Recently I was asked to give a presentation about smartphone imaging and optics at a small industry event, and given my background I was more than willing to comply. At the time, there was no particular product or announcement that I crafted this presentation for, but I thought it worth sharing beyond just the event itself, especially in the recent context of the HTC One. The high level idea of the presentation was to provide a high level primer for both a discussion about camera optics and general smartphone imaging trends and catalyze some discussion.

For readers here I think this is a great primer for what the state of things looks like if you’re not paying super close attention to smartphone cameras, and also the imaging chain at a high level on a mobile device.

Some figures are from of the incredibly useful (never leaves my side in book form or PDF form) Field Guide to Geometrical Optics by John Greivenkamp, a few other are my own or from OmniVision or Wikipedia. I've put the slides into a gallery and gone through them pretty much individually, but if you want the PDF version, you can find it here

Smartphone Imaging

The first two slides are entirely just background about myself and the site. I did my undergrad at the University of Arizona and obtained an Optical Sciences and Engineering bachelors doing the Optoelectronics track. I worked at a few relevant places as an undergrad intern for a few years, and made some THz gradient index lenses at the end. I think it’s a reasonable expectation that everyone who is a reader is also already familiar with AnandTech.

Next up are some definitions of optical terms. I think any discussion about cameras is impossible to have without at least introducing the index of refraction, wavelength, and optical power. I’m sticking very high level here. Numerical index refers of course to how much the speed of light is slowed down in a medium compared to vacuum, this is important for understanding refraction. Wavelength is of course easiest to explain by mentioning color, and optical power refers to how quickly a system converges or diverges an incoming ray of light. I’m also playing fast and loose when talking about magnification here, but again in the camera context it’s easier to explain this way.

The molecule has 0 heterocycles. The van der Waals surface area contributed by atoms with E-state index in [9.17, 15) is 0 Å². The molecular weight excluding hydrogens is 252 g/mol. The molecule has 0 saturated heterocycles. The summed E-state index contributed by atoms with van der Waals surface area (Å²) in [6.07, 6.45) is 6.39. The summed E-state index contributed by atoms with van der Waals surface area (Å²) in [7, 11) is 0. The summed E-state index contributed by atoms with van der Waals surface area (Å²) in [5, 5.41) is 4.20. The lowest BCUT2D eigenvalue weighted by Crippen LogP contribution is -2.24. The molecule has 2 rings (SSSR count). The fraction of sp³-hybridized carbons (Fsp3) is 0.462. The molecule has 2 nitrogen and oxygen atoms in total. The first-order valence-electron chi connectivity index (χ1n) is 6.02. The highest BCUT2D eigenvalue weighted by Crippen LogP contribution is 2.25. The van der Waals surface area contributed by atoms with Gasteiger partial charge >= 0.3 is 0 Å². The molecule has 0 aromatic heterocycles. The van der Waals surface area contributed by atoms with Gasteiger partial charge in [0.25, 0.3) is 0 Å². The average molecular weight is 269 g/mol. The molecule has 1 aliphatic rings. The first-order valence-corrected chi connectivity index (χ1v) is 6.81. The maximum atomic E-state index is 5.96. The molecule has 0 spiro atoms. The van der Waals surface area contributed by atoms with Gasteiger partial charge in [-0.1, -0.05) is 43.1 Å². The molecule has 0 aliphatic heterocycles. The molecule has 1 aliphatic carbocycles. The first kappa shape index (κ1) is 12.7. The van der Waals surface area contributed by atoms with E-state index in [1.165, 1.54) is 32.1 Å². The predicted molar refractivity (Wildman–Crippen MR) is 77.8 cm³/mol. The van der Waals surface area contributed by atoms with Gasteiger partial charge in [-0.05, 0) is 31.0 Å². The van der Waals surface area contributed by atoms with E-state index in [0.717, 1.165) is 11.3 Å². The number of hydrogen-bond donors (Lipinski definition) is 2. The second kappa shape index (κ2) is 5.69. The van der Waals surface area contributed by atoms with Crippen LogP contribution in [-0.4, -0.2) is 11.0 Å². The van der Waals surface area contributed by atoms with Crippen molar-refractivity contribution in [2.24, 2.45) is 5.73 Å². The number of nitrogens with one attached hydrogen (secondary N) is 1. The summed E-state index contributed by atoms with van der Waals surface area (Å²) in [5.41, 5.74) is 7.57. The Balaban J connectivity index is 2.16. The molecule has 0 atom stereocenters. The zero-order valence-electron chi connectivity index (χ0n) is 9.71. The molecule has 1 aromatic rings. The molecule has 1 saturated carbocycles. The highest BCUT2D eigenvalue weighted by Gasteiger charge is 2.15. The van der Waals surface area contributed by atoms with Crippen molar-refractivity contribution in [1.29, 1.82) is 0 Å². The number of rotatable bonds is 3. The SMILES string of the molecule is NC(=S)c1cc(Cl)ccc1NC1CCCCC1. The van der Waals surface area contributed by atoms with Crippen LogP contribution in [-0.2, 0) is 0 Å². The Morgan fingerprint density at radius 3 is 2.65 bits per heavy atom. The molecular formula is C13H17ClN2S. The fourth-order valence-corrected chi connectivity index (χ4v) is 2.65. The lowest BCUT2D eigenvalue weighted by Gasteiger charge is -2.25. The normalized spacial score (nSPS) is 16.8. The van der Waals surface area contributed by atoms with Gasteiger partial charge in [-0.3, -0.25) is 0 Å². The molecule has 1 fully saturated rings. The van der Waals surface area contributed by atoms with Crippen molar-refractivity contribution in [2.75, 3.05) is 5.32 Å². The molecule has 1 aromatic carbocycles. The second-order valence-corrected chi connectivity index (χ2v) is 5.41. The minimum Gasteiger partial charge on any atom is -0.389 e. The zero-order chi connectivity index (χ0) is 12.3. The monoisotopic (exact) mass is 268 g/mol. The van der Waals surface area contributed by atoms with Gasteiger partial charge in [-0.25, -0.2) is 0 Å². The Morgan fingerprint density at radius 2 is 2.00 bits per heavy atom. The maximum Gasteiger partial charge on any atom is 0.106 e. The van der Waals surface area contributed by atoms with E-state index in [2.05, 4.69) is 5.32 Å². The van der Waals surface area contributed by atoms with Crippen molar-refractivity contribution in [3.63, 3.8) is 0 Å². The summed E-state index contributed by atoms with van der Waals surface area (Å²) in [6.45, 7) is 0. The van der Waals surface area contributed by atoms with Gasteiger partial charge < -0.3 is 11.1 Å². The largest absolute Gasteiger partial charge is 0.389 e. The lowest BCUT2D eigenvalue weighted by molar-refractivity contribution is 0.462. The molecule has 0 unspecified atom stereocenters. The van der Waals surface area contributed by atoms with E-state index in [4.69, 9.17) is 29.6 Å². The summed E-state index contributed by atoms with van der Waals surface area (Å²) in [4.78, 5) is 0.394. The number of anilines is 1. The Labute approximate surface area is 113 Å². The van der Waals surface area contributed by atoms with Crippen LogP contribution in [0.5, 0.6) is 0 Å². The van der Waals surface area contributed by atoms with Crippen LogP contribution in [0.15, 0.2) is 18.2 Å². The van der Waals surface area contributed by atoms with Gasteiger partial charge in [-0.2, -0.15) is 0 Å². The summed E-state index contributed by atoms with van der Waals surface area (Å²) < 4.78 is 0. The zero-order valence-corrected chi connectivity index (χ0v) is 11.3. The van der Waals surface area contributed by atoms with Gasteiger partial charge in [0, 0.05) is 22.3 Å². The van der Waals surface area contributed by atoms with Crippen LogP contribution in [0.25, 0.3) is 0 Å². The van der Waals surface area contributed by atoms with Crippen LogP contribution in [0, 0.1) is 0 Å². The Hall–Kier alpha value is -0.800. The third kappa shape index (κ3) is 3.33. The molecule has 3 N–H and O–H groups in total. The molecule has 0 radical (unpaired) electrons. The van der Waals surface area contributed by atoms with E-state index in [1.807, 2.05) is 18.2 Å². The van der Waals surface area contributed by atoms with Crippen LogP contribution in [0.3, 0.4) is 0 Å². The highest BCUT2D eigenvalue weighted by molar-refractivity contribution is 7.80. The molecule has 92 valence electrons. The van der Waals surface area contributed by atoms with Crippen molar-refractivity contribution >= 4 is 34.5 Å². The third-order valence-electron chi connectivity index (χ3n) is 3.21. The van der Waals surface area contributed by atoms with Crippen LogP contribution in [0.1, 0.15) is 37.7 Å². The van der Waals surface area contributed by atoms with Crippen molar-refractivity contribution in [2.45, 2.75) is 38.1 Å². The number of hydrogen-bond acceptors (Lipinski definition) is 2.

Other good terms are F-number, the so called F-word of optics. Most of the time in the context of cameras we’re talking about working F-number, and the simplest explanation here is that this refers to the light collection ability of an optical system. F-number is defined as the ratio of the focal length to the diameter of the entrance pupil. In addition the normal progression for people who think about cameras is in square root two steps (full stops) which changes the light collection by a factor of two. Finally we have optical format or image sensor format, which is generally in some notation 1/x“ in units of inches. This is the standard format for giving a sensor size, but it doesn’t have anything to do with the actual size of the image circle, and rather traces its roots back to the diameter of a vidicon glass tube. This should be thought of as being analogous to the size class of TV or monitor, and changes from manufacturer to manufacturer, but they’re of the same class and roughly the same size. Also 1/2” would be a bigger sensor than 1/7".

There are many different kinds of optical systems, and since I was originally asked just to talk about optics I wanted to underscore the broad variety of systems. Generally you can fit them into two different groups — those designed to be used with the eye, and those that aren’t. From there you get different categories based on application — projection, imaging, science, and so forth.